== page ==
I am the proud owner of a fancy schmancy new composting bin, courtesy of Costco.
It even has legs, so Mister Lawyer cannot fuss about his pristine lawn getting mucked about with.
Hopefully I'll be able to set it up tomorrow. This is pretty exciting for me; probably more exciting than it should be. I will report back with more details as things progress.
We have been using the garbage disposal more than the trash can, my reasoning being that organic matter that is decimated and soggy is more likely to break down than organic matter trapped in a landfill. But from what I have read, that's simply not good enough.
I found this argument for composting being the best alternative of the three choices:
I can't wait to explain the process to the kids - I'm sure they will be amazed, even at this young age. I'm sure my garden will benefit from the results of our efforts and the amount of waste we produce will be decreased even further.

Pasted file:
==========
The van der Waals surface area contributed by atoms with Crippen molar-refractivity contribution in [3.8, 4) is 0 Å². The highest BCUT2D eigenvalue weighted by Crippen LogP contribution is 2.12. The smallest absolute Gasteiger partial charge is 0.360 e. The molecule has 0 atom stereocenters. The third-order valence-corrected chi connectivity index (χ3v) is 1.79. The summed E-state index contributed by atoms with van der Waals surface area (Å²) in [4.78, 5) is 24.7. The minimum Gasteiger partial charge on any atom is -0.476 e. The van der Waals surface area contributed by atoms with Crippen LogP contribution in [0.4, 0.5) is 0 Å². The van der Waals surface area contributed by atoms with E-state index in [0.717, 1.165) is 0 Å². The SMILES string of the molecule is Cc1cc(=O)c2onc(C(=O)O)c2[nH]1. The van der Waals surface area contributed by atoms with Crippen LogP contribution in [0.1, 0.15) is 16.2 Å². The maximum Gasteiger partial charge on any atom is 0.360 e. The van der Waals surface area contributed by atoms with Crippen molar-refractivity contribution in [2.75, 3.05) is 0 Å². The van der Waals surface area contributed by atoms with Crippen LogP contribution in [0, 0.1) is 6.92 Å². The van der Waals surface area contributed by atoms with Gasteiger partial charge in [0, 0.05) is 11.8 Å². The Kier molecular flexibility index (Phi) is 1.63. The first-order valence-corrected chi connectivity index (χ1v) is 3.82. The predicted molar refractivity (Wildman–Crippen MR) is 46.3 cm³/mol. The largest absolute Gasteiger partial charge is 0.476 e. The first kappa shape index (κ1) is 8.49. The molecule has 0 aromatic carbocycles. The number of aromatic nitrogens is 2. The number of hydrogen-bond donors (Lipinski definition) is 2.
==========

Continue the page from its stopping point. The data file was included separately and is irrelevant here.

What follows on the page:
A garbage disposal grinds food you put in the sink and sends it into the septic tank or sewer system. It adds extra volume to your septic tank; if you are connected to your city's sewer, it puts more pressure on that system, making sewage treatment more costly. Sewer systems are designed to process pre-digested material, not fresh kitchen scraps.
A garbage disposal uses about two gallons of water per minute — about 700 gallons a year with average use. That amount of water will make seven pots of tea a day or do six loads of laundry a month. Composting kitchen waste is the best alternative.
For those who are interested in starting to compost themselves, here is a composting primer that I've been perusing - lots of good information to be found at howtocompost.org.